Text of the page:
Last week,  friends showed me Chatroulette–a social website that syncs the web cams of those signed on, like a video-conference, except the meeting is random.

The website displays two windows: video of you and video of stranger. You control what your partner sees or hears (video and audio can be turned off) and you can disconnect at any time. Your computer identity is obviously hidden but that’s it. The stage is yours.

Which is to say the potential is questionable (things tend to get increasingly graphic as the night wears on).

But I wondered if this social circus could offer any sound travel advice.

So I tried starting interviews with four questions:

1. Where did you travel abroad?

2. Can you recommend a place to eat/drink or a regional dish/drink?

3. What’s fun there (music, dance, drama, film, sport, party, shopping, adventure)?

4. What can you find there that you can’t find at home (or in the U.S.)?

The interviews were a gamble. Most never got off the ground. Some showed promise at first, but never went beyond how wild and stupid things got overseas. One got ugly, which I had to terminate. But a few were remarkably civil and fun.

The following are four interviews I had with strangers who had something to say.

Because of the length of the conversations, this post is split into two parts, and I’ve taken the liberty of cutting out the trivial and tangential.

Some typos were fixed for readability. Names have been added before the fact.

Here’s part one:

Stranger(s): Ashley (and Calypso the cat) Origin: unknown

Drew: ill give you the four questions straight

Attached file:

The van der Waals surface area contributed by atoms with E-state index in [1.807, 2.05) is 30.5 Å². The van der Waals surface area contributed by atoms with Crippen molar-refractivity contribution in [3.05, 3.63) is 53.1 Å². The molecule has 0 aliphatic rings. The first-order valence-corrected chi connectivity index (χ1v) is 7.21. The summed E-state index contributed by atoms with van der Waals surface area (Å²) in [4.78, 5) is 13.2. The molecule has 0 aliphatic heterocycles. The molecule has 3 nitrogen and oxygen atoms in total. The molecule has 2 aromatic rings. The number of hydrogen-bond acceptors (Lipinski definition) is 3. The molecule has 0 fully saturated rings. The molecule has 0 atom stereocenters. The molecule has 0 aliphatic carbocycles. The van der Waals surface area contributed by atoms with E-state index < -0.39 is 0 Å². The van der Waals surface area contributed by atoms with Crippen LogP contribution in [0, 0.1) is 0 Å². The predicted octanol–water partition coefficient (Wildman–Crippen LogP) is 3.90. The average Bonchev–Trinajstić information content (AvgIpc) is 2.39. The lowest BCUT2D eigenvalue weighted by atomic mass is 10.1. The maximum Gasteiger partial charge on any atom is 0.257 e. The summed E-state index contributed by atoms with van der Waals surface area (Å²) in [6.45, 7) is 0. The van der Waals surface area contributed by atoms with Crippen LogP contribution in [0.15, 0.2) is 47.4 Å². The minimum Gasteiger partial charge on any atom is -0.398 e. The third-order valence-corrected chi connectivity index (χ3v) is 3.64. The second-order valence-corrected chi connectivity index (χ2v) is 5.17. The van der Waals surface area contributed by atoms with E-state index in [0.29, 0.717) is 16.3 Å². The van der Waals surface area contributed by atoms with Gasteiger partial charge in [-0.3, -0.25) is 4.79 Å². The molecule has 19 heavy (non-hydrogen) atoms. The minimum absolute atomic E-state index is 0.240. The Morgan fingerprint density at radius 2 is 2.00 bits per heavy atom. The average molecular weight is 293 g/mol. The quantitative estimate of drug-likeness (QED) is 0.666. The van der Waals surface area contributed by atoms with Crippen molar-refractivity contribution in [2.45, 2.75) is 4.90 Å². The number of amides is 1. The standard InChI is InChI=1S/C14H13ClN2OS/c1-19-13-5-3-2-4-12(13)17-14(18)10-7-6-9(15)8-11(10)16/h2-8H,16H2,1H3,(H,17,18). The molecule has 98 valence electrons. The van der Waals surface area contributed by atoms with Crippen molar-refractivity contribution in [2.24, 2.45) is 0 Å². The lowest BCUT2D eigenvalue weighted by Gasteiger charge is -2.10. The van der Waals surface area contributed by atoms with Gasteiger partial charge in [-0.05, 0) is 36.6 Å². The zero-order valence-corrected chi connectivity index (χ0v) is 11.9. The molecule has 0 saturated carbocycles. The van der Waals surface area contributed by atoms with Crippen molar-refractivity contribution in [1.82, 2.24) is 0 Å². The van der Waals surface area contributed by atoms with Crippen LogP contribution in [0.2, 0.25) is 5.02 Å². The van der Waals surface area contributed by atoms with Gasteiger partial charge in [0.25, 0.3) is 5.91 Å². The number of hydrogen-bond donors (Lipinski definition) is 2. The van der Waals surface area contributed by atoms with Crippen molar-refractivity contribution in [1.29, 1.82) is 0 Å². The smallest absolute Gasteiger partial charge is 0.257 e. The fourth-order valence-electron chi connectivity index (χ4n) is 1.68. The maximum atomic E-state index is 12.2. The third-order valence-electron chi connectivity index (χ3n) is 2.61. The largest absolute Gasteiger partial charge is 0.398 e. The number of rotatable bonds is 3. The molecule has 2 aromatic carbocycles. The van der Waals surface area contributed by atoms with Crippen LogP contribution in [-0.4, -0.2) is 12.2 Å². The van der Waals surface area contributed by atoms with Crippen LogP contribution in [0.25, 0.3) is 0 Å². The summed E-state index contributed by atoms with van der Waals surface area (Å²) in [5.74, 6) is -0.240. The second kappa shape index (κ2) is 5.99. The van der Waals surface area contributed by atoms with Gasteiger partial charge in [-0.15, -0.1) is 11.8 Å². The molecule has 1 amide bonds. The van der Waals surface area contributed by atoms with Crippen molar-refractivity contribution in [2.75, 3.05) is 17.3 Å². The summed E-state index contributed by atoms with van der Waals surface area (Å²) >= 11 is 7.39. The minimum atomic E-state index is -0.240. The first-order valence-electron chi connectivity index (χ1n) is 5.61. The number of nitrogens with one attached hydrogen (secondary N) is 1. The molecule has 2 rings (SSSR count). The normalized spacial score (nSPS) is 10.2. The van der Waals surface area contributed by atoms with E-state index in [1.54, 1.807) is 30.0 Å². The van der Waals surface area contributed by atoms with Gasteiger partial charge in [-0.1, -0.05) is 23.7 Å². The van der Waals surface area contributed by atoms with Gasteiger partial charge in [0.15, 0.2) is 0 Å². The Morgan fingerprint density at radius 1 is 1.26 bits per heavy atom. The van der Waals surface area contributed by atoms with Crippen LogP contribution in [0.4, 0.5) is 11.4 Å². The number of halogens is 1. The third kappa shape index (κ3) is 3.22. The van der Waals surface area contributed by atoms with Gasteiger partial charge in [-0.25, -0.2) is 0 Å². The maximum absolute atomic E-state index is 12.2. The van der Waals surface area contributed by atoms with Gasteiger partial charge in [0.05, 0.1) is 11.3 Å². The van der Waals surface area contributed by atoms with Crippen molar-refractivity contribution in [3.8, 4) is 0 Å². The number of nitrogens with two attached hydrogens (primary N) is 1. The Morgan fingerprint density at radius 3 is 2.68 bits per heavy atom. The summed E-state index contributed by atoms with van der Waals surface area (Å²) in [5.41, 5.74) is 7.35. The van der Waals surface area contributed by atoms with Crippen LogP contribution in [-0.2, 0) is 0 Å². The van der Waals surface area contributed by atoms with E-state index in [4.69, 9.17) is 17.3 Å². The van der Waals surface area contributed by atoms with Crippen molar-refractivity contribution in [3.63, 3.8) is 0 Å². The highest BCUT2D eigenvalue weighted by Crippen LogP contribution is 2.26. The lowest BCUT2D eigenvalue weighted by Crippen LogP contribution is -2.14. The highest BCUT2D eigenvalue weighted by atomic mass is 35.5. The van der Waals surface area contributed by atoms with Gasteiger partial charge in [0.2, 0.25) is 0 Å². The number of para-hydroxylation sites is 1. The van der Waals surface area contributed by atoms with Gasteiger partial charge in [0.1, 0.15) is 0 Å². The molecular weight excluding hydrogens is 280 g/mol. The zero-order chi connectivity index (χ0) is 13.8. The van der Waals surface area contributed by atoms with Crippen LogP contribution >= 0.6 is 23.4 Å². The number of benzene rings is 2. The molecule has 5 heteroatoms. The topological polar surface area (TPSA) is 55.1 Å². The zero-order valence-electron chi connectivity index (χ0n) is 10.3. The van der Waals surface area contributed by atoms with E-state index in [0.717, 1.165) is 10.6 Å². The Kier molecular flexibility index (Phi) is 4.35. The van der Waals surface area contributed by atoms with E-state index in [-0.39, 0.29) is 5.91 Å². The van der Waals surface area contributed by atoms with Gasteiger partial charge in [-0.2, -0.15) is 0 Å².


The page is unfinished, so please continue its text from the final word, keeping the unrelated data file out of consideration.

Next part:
Drew: cool?

(Ashley nods)

Drew: These questions apply to the place you live or to a place you have traveled to. The U.S. doesn’t count. 1. What’ the name of the place? 2. Can you recommend a place to eat/drink or a regional dish/drink?  3. What’s fun there (music, dance, drama, film, sport, party, shopping, adventure)?  4. What can you find there that you can’t find at home (or in the U.S.)?

Drew: thats messy

Drew: should i go one at a time?

Ashley: its ok

Ashley: outside of the u.s.?

Drew: yeah

Ashley: ok. Kitzbuhel, Austria

Drew: perfect

Drew: can you recommend a place to eat/drink or a regional dish/drink?

Ashley: I dont remember how to spell it, but its like kaiserschmarn? Its like a funnel cake dessert thing

Drew: thats great

Drew: ill look it up

Drew: how about for fun?

Ashley: hiking is awesome there.. the alps are in Austria

Drew: What can you find there that you can’t find at home (or in the U.S.)?

Ashley: leiderhosen

Drew: whats that!?

Ashley: those pants that german people wear.. theyre wild.. they have suspenders attached

Drew: thanks

Ashley: no prob.

Here’s more on Kitzbuhel, Austria. It’s  good place to ski.

Ashley’s kaiserschmarn just needed an “r.” Here’s some history and a recipe for Kaiserschmarrn.

As for lederhosen, Ernstlicht can get you suited up.

Stranger: Slevin. Origin: U.S.

Drew: have you traveled out of the states

Slevin: yes many times

Drew: where’s your favorite destination?

Slevin: Rome, Italy

Slevin: we did rome to tuscany to venice in 10 days

Drew: how was that? sounds crazy

Slevin: it was very fun.. best time of my life. it was this past summer

Drew: favorite food/drink over there?

Slevin: im italian.. pasta is all i ate .. i tried to have different things but i couldn’t

Slevin: the wine is phenomenal

Slevin: birra is perfecto!

Slevin: 🙂

Drew: and how did you travel? Bus, train, taxi…

Slevin: we rented a car in rome. Then dropped it off in venice at the end of trip

Drew: Great thats all I need. thanks a lot

Slevin: good luck

Here’s a Italy travel package similar to Slevin’s ten day trip through Rome to Tuscany to Venice.

And it turns out Birra is beer.

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